Who is to blame for the Columbine High School murders?
Whose fault was it for the murders at Columbine High School? And how can we help our children resist bullies, not become bullies themselves, and thrive after horrific murders?
Next week will be the 10th anniversary of the Columbine High School massacre. A recent book by Peter Langman, “Why Kids Kill: Inside the Minds of School Shooters,” looks at the killers in this and other shootings. The media is already preparing for an analytical retrospective. There will be an orgy of handshakes and pointing.
Seven of the most common targets for guilt are:
- It was the bullies’ fault. If they hadn’t pushed Harris and Klebolt to the limit, the boys would have remained good citizens.
- It was the fault of the parents of the attackers. They did not stop their children from abusing Harris and Klebolt.
- It was the school’s fault. If the principal had stopped the harassment of Harris and Klebolt, they would not have become murderers.
- It was the fault of the killers’ parents. If they had raised their children better, they would not have become murderers. If they had seen what their children had become, they would have been imprisoned or confined.
- It was Harris and Klebolt’s fault. They were psychopaths, psychotic killers who squirmed and resisted any attempt to help or stop them.
- It was the fault of a violent and corrupt society. If the teenagers’ minds hadn’t been filled with violent images, they would have been at peace.
- It was the fault of a society that lost its connection with God. If our society were more God-fearing, children would have grown up with good manners and would not have become murderers.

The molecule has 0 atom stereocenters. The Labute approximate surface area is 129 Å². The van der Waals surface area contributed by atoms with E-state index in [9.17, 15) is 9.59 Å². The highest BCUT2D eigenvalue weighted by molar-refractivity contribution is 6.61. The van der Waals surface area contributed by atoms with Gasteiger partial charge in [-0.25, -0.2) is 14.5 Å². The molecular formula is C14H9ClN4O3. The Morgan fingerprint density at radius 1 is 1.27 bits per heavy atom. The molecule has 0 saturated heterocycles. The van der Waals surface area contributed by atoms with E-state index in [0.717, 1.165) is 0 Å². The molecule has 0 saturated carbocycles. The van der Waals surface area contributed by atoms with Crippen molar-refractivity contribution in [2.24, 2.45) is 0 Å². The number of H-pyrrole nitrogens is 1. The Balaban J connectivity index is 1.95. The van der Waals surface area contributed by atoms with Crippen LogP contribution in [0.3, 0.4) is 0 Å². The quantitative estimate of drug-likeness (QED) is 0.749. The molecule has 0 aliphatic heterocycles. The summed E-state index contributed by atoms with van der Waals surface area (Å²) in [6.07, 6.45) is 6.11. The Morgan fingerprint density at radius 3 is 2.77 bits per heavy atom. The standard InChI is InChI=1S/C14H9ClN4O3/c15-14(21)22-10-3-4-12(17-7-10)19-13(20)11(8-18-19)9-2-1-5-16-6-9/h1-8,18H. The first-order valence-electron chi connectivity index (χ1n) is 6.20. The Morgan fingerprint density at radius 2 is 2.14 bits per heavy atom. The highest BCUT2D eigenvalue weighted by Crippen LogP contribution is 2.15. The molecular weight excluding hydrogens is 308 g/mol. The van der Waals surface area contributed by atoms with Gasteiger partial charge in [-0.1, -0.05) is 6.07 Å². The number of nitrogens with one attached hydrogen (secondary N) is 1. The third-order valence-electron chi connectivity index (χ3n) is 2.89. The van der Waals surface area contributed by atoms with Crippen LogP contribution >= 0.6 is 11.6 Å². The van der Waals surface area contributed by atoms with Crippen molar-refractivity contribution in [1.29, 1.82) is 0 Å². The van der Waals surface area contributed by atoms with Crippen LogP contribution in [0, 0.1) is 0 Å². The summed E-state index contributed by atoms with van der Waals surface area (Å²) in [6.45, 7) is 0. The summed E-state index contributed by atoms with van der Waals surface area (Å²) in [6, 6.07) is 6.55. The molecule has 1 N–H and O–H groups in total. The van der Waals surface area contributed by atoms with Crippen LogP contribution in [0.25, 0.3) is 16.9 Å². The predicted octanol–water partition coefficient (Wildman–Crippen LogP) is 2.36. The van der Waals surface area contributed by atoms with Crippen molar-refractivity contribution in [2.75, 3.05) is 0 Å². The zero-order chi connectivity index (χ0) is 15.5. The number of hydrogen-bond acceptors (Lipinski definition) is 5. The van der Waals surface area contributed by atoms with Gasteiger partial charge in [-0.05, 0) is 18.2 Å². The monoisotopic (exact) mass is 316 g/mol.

We usually address problems with the scientific method: we determine what went wrong, we fix the faulty part, and the system will work effectively. That method works well with purely physical material (billiard balls, cars, sending spaceships to the moon), but it is totally misleading when applied to the living world, especially humans. I am not the first to say this. Blaise Pascal said it 400 years ago. He was correct.
Seeking blame and then fixing a part of human life is the wrong way to go. It leads us to think that we can isolate one or more causes and solve them. It leads us to think that we can easily fix the school system or our society and then there will be no abuse or crazy murderers or massacres.
Of course, we don’t want children to bully other children. And we need laws to force principals to stop bullying in their schools and also to protect good principals from lawsuits brought against them by parents who want to protect their bullying children. And we want to recognize and rehabilitate children with criminal tendencies before. And we want a clearer and more coherent society about not massacring other citizens. And we want a society with more ethical and moral citizens.
Our efforts to change our school and our legal system are necessary, useful, and laudable, but they are not a solution to prevent future massacres.
Face reality. Bullies, psychopaths and murderers are like the weather: they have always been with us and always will be. We cannot change the climate any more than we can completely prevent massacres and tragedies. Assigning blame will not change that. The way we deal with the inevitable changes in the weather or the next blizzard that will hit Denver in April or May is by preparing ourselves so that we are not caught off guard or helpless.
The useful question for us is how do we prepare our children and adolescents for a world in which they will face crazy and violent people. One of our tasks is to teach our children not to use bullying tactics to feel good or to get what they want. Another task is to teach them to be resistant to bullying and how to stop bullies in their tracks. Obviously Harris and Klebolt never learned this.
The most difficult task for parents is to recognize when our children have gone wrong and to do something about it. It would be asking a lot to expect parents to say, “My son is crazy and might have a murder spree. Please lock him up.” It would also be asking a lot of school administrators to say the same thing. Yet that is exactly what we want to ask Harris and Klebolt’s parents. And also what we should ask of ourselves.
Answering these tough questions will help us teach our children better than wringing hands or blaming.